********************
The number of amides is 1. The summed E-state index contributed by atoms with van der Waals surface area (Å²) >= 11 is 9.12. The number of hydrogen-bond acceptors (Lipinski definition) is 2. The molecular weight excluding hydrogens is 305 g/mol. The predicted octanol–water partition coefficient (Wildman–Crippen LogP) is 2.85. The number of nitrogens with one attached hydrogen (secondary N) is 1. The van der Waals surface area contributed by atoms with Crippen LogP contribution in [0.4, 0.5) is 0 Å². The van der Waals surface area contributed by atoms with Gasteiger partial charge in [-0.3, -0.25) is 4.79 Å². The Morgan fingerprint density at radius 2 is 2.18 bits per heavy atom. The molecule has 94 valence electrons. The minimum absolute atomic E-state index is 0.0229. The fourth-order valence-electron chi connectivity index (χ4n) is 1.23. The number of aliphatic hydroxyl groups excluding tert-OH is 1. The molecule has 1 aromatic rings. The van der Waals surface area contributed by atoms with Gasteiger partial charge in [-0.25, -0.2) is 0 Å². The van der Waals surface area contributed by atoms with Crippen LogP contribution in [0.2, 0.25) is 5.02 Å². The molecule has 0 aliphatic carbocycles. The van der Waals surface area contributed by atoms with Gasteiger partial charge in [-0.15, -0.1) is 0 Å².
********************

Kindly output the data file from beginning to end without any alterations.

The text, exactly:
The number of amides is 1. The summed E-state index contributed by atoms with van der Waals surface area (Å²) >= 11 is 9.12. The number of hydrogen-bond acceptors (Lipinski definition) is 2. The molecular weight excluding hydrogens is 305 g/mol. The predicted octanol–water partition coefficient (Wildman–Crippen LogP) is 2.85. The number of nitrogens with one attached hydrogen (secondary N) is 1. The van der Waals surface area contributed by atoms with Crippen LogP contribution in [0.4, 0.5) is 0 Å². The van der Waals surface area contributed by atoms with Gasteiger partial charge in [-0.3, -0.25) is 4.79 Å². The Morgan fingerprint density at radius 2 is 2.18 bits per heavy atom. The molecule has 94 valence electrons. The minimum absolute atomic E-state index is 0.0229. The fourth-order valence-electron chi connectivity index (χ4n) is 1.23. The number of aliphatic hydroxyl groups excluding tert-OH is 1. The molecule has 1 aromatic rings. The van der Waals surface area contributed by atoms with Gasteiger partial charge in [-0.25, -0.2) is 0 Å². The van der Waals surface area contributed by atoms with Crippen LogP contribution in [0.2, 0.25) is 5.02 Å². The molecule has 0 aliphatic carbocycles. The van der Waals surface area contributed by atoms with Gasteiger partial charge in [-0.15, -0.1) is 0 Å².